“The Lamb” and “The Tyger” are both representative poems of William Blake. “The Lamb” celebrates the divinity and innocence not merely of the child but also of the least harmless of creatures on earth, the lamb. The child asks the lamb if it knows who has created it, given it its beautiful and sweet voice. He does not wait for the answers, but answers the questions himself. He refers to the meekness and gentleness of God, the lamb’s creator. His descent to the earth as a child (i.e. his incarnation) and his own is the lamb’s divinity. He concludes wishing the lamb God’s blessing.
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“The Tyger” shows how experience destroys the state of childlike innocence and puts destructive forces in its place. It beaks the free life of imagination, and substitutes a dark, cold, imprisoning four, and the result is a deadly blow to blithe human spirit. The fear and denial of life which come with experience breed hypocrisy which is as grave a sin as cruelty. When innocence is destroyed by experience, God creates the tiger (i.e. fierce forces) to restore mind to innocence.
Both ‘the lamb’ and ‘the tiger’ are created by God. “The lamb” represents the milder and gentler aspects of human nature, the tiger its harsher and fiercer aspect. The lamb represents the calm and pleasant beauty of creation, the tiger its fearful beauty. The gross contrariety between the nature of the lamb and tiger makes the poet ask – “Did he who made the lamb make thee.”
In “The Lamb” Blake sets about his poem with the innocent question,
“Little Lamb, who made thee?
Dost thou know who made thee?”
In “The Tyger”, he sets about the poem with a question that strikes terror in us,
“Tyger! Tyger! burning bright
In the forests of the night,
What immortal hand or eye
Could frame thy fearful symmetry.”
The tiger is God’s wrath, as the lamb His love. The tiger is a ruthless, natural predator and it is man’s own “burning passion shut up within his natural body.” The questioner throughout cannot make out how such things come to be. The lamb, on the other hand, is an object of joy. Its bleat tills all the valleys with joy. The questions asked in The Lamb proceed from the simplicity and innocence of the questioner (the child). They have nothing of the baffling and enigmatic creature of the questions asked in “The Tyger”.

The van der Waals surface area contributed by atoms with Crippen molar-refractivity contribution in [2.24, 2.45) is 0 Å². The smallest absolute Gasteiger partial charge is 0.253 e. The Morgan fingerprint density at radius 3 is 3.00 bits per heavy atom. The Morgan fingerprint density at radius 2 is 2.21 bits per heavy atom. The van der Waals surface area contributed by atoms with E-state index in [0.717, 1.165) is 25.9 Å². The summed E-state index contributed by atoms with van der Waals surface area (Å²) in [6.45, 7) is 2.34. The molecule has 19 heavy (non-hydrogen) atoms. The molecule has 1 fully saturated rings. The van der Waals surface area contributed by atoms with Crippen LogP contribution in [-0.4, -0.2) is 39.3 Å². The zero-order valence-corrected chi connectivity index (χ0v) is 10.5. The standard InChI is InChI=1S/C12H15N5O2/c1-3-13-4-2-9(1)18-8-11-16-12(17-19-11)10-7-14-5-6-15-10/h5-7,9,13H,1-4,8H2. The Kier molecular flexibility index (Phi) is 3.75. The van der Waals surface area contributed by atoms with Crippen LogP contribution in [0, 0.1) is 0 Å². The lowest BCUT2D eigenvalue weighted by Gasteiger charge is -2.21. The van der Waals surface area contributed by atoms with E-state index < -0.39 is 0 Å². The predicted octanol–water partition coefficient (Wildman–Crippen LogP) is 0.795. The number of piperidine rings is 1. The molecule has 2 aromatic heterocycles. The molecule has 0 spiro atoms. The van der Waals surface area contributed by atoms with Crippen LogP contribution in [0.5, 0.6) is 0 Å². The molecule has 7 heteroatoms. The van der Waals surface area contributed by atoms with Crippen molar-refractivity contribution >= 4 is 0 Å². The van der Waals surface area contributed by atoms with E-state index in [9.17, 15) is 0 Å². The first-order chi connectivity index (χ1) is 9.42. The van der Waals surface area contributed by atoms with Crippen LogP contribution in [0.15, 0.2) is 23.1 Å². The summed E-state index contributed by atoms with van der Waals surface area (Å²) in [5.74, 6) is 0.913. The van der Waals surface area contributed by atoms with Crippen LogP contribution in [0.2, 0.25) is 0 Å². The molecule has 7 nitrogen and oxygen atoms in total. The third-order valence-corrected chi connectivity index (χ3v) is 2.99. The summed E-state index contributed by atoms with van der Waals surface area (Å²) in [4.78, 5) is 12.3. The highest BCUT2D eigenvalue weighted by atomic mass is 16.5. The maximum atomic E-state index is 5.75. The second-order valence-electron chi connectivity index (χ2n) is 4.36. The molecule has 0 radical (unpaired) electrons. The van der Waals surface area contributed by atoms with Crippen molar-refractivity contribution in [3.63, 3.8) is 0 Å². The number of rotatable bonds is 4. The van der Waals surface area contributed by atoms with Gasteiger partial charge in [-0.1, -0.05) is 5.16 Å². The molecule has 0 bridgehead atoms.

In both the poems Blake makes use of symbols to convey his ideas. In “The Lamb” he draws the symbol from the Bible, and takes use of such a familiar figure as the Lamb of God. In “The Tyger” the symbols, as in other poems of Songs of Experience, are of his own making (i.e. original). The tiger is Blake’s symbol for the fierce forces in the soul which are needed to break the bonds of experience. “The forests of the night” in which the tiger lurks stands for ignorance, repression and superstition, and ‘fire’ for wrath.
The poems “The Lamb” and “The Tyger” both use animals in addressing the creator question. The difference is that the Lamb is considered meek and mild, showing that it is a harmless animal “Little Lamb who made thee/ Dost thou know who made thee ” (lines 15 & 16), while the Tyger is considered to be fearful and dreadful “Could frame thy fearful symmetry?” (1st stanza).
These poems also have a sense of awe about them. The sense of awe in “The Lamb” is more of a childish wonder and innocence, while in “The Tyger” it is more of an adult and an experienced being. Blake’s use of “happy”‘ words in “The Lamb,” words like “delight,” “bright,” and “rejoice” (1st stanza) show the association with innocence. In “The Tyger,” words like “burning,” “burnt” show harm, dreadful, and fearful nature.
The two poems have an allusion. The Lamb symbolizes Christianity, and it being an innocent animal, resembles Jesus, who in the New Testament was innocent and was crucified for our sins. In “The Lamb” there is an allusion to biblical text, suggesting that the Lamb’s creator is God. In lines 3,4, & 5, “Gave thee life, and bid thee feed/ By the stream and o’re the mead/ Gave thee clothing…” resembles Psalms 23 and shows that the Lamb was created by a loving God who created everything else. In the Tyger, there is a paradise lost allusion. Blake includes Satan as likely being involved in the creation of the Tyger when in Lines 5 and 6 he says: “In what distant deeps or skies/Burnt the fire of thy eyes?”. “Deeps” in this sentence signifies “hell” while “skies” signify “heaven”, showing that the creator of the Tyger could be residing in one of the two places.